The substance of Christianity is the mercy of God, that humanity has been reconciled to God, through the atoning sacrifice of Jesus Christ. This is revolutionary. This so far beyond human imagination that no man-made religion has grasped it.

In view of this, Christians are called to a way of living and to a view of the world that is radically different from the unbelieving world, what Paul calls “this present evil age.” So it will always be, since the Christian message is about forgiveness of sins, and the message of this world is about either toleration of evil, or vengeance.

Sermon for the First Sunday after the Epiphany, January 10, 2021, Pastor Edward Bryant. Faith & Our Savior Lutheran Churches, Medford & Grants Pass, Oregon.

Romans 12:1–5 (CSB)
12 Therefore, brothers and sisters, in view of the mercies of God, I urge you to present your bodies as a living sacrifice, holy and pleasing to God; this is your true worship. Do not be conformed to this age, but be transformed by the renewing of your mind, so that you may discern what is the good, pleasing, and perfect will of God.

Dear fellow redeemed: For eleven chapters now, Paul has been writing of the fallenness of man and of the mercy of God. Our Lord God created this world, including all humanity, but humanity rebelled and worshipped the creation, the creature, rather than the Creator, and so humanity was alienated from God. But (again, in His mercy) God invaded this rebellious territory, lived out our righteousness, atoned for our sins, and has bestowed this righteousness through His word and sacrament, so that through faith we are declared innocent before Him, and heirs of eternal life. So I can declare to you the forgiveness of all your sins.

He sums it up in a hymn of praise:

Oh, the depth of the riches and the wisdom and the knowledge of God! How unsearchable his judgments and untraceable his ways! For who has known the mind of the Lord? Or who has been his counselor? And who has ever given to God, that he should be repaid? For from him and through him and to him are all things. To him be the glory forever. Amen.” (Romans 11:33–36, CSB)

Therefore, because of all this, Paul tells us for the next few chapters how it is that we live in view of God’s mercy, but He introduces all of it in two sentences.

TWO SENTENCES SET THE CHRISTIAN APART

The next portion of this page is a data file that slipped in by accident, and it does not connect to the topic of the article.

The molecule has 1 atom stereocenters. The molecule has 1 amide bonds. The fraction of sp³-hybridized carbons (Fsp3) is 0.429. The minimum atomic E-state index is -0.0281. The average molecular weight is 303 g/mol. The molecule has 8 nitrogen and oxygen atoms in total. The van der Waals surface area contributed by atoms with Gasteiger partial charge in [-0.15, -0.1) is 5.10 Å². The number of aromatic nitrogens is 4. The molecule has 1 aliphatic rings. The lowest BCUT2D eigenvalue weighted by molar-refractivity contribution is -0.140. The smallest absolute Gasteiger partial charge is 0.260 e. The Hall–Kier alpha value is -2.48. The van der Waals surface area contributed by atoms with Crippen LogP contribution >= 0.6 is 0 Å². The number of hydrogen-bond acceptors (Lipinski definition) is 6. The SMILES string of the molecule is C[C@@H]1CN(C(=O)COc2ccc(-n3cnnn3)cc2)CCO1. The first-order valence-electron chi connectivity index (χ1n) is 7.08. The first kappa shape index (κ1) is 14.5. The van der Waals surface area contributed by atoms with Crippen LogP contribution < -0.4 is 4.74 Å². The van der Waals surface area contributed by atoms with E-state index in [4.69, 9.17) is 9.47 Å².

1. In Living Life
  2. In View of the World
  1. In Living Life

Paul starts out using the language of sacrifice in worship. Therefore, brothers and sisters, in view of the mercies of God, I urge you to present your bodies as a living sacrifice, holy and pleasing to God; this is your true worship.

The aim of sacrifice was to offer to God the bodies of animals such as were pleasing to Him. The books of Moses tell us what kinds of sacrifices they were; it turns out they were the sacrifices that foreshadowed the sacrifice of God’s son for the sins of the world.

The sacrifices didn’t earn forgiveness; that was the pagan idea. The pagans aimed to appease the gods, to get them “off their backs” so as to forge their own destiny. But for the believing Jews, their hope was in the mercy of God, as David sang, Psalm 51:15–17 (NKJV)

15      O Lord, open my lips,
And my mouth shall show forth Your praise.
16For You do not desire sacrifice, or else I would give it;
You do not delight in burnt offering.
17The sacrifices of God are a broken spirit,
A broken and a contrite heart—
These, O God, You will not despise.

Because the sacrifices of the faithful were a shadow of things to come, and the reality was fulfilled in Christ, there is no more sacrifice for sin. Instead, Paul tell us, our worship involves our whole lives; He has purchased us. So Paul teaches, I urge you to present your bodies as a living sacrifice, holy and pleasing to God; this is your true worship. Instead of the dead bodies of animals prefiguring the death of Christ, we present our living bodies, reflecting the mercies of God in Life.